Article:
Prosecutor: FBI Gives Up Search for Hoffa on Detroit Horse Farm

The FBI is wrapping up its search of a suburban Detroit horse farm after finding no trace of former Teamsters boss Jimmy Hoffa's remains after two weeks, a local prosecutor said Tuesday.

Oakland County Prosecutor David Gorcyca told The Associated Press he was informed by Bloomfield Township police that the search was ending without any remains found at the Hidden Dreams Farm in Milford Township.

The FBI issued a statement saying it would hold a news conference outside the farm "regarding the conclusion of the execution of the search warrant" later Tuesday.

A man who answered the phone at the FBI's Detroit office but would not identify himself said the search was ending Tuesday. FBI spokeswoman Dawn Clenney did not immediately return a call from the AP seeking comment.

Hoffa disappeared in July 1975 from a Detroit-area restaurant about 20 miles from Hidden Dreams Farm, land once owned by Hoffa associate Rolland McMaster.

McMaster's attorney, Mayer Morganroth, said he was not surprised that the search was wrapping up with the mystery still unsolved.

"We never expected that anything was there," he said, adding that the FBI likely felt pressured to respond to the tip, lest it seem as if it was not trying to solve the case.

Morganroth has said that his 93-year-old client was in Indiana on union business at the time Hoffa disappeared and that, to his knowledge, McMaster was never a suspect. The two men Hoffa was to meet the day he disappeared, a New Jersey Teamsters boss and a Detroit Mafia captain, are both dead.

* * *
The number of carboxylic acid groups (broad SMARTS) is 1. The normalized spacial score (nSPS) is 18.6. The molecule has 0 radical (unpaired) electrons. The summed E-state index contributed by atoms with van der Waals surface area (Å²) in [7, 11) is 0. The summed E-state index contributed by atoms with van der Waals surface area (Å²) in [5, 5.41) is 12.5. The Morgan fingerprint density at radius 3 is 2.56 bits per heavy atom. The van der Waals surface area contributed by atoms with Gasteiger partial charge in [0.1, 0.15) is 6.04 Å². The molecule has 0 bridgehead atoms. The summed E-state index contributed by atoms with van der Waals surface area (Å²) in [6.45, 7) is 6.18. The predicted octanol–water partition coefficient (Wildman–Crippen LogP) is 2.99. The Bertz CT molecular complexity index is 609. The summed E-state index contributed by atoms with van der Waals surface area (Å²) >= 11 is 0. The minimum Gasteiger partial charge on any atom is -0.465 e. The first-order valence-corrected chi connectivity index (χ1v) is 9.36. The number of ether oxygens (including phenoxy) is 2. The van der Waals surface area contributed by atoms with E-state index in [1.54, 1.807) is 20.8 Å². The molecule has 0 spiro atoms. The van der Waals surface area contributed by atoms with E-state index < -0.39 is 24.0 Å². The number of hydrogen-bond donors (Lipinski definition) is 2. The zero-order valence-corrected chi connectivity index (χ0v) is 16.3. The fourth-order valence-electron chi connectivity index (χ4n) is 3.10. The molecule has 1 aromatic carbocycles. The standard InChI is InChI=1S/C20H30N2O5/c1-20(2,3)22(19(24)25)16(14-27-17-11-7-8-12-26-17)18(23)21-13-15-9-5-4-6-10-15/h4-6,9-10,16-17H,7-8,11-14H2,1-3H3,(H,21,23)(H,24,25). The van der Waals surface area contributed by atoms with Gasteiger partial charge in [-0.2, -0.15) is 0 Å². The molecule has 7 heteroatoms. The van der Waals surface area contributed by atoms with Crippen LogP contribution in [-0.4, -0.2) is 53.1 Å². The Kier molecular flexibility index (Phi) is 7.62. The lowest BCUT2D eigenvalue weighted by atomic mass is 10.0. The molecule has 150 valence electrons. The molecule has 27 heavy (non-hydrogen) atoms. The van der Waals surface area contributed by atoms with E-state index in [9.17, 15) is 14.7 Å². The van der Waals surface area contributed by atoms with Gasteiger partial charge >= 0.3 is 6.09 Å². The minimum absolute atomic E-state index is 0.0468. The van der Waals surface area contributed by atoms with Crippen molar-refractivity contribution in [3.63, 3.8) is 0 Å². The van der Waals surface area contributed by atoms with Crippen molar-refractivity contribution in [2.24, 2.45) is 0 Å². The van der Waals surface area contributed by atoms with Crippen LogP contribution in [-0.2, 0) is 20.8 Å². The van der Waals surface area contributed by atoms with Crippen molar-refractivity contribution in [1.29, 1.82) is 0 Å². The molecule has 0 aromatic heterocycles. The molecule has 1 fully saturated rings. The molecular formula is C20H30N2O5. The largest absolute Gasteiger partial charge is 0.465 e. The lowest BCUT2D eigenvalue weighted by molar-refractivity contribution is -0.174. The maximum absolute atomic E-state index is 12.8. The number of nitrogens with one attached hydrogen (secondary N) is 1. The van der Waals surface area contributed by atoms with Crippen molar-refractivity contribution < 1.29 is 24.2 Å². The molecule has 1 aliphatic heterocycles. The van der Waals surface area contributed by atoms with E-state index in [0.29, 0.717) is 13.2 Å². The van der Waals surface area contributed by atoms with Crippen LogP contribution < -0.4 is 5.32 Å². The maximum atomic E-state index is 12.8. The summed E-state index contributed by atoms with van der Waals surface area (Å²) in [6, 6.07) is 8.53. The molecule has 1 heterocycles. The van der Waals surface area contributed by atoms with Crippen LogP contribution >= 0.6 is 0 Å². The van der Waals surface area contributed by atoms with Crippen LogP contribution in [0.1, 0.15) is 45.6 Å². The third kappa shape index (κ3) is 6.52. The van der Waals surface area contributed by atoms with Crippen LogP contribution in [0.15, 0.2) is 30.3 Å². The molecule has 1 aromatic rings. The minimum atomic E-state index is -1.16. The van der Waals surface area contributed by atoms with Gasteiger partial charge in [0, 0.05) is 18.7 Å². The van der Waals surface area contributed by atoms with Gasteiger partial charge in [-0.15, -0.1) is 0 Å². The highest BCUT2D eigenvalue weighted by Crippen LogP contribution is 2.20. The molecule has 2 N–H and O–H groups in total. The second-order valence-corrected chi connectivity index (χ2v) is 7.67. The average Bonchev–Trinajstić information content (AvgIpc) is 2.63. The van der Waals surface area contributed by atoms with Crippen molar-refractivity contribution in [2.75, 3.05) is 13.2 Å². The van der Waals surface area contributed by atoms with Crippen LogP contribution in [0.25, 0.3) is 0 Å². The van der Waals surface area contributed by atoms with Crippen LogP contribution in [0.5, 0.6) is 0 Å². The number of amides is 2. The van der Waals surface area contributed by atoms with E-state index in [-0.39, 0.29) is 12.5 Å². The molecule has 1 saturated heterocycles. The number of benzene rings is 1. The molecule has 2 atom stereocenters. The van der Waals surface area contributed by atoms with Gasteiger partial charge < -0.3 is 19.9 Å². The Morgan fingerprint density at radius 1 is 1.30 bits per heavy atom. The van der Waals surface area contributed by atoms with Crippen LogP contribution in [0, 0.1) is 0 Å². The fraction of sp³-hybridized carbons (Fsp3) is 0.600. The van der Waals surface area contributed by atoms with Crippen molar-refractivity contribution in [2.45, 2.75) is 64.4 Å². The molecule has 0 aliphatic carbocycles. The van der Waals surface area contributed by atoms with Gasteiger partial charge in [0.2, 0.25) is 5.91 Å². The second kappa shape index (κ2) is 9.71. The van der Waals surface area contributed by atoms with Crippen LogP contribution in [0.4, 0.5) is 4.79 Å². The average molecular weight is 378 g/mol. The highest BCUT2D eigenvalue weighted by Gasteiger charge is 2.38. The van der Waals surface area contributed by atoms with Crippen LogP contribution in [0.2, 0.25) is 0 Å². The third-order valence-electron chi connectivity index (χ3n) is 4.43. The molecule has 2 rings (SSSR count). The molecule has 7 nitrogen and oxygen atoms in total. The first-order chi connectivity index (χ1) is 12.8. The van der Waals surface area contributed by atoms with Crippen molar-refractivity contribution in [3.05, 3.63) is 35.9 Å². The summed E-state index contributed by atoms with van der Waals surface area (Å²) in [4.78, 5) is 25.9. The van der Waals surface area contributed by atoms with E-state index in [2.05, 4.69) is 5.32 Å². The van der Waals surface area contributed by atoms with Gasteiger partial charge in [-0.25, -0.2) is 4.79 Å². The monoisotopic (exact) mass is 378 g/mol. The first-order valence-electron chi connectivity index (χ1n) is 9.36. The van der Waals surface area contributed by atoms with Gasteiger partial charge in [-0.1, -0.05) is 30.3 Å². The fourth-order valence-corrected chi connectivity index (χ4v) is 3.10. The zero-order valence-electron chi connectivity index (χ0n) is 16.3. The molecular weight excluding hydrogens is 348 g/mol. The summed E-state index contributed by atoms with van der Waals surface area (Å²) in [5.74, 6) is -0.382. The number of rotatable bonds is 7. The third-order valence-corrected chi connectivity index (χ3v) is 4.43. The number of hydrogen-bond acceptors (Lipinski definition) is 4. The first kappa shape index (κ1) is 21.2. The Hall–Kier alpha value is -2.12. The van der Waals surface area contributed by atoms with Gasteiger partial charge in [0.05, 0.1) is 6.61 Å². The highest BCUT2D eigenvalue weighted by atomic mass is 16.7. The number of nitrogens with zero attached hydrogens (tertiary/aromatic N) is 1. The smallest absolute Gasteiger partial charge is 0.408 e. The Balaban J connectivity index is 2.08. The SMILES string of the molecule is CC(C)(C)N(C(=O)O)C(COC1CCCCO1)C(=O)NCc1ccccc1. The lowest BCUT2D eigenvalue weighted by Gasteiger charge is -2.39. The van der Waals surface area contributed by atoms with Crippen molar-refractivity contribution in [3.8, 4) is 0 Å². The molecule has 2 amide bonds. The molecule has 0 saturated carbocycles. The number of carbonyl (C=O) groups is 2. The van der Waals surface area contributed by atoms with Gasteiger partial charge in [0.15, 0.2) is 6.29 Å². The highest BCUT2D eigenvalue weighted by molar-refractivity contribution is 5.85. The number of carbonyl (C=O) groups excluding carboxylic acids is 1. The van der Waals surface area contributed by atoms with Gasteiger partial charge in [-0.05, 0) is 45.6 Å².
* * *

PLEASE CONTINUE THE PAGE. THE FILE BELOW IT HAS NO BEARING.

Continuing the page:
On Monday, a congressman said it was time to set some spending limits on the search for Hoffa's remains.

"The FBI might be better off establishing a budget and some kind of timeline, because what new information do they have now, 31 years later?" U.S. Rep. Joe Knollenberg, R-Mich., asked.

The FBI hasn't revealed the cost of the search.

When agents arrived at the farm earlier this month, based on what Detroit agent-in-charge Daniel Roberts called a credible tip, Roberts said he expected the search for the former Teamsters' boss' body to take a couple of weeks and involve more than 40 FBI personnel, along with demolition experts, archaeologists and anthropologists.

The FBI defended its efforts in a statement last week, saying: "The expenditure of funds has always been necessary in each and every case the FBI works, and this one is no exception."

Robert Combs, who owns an electrical contracting firm that has done work for the FBI at the farm, said agents told him Tuesday morning that the digging had ended. He said he was at the farm that morning to deliver a proposal to do electrical work on a new barn to replace one the FBI destroyed in the search.

"They just didn't find anything, and they're just winding her down," Combs said.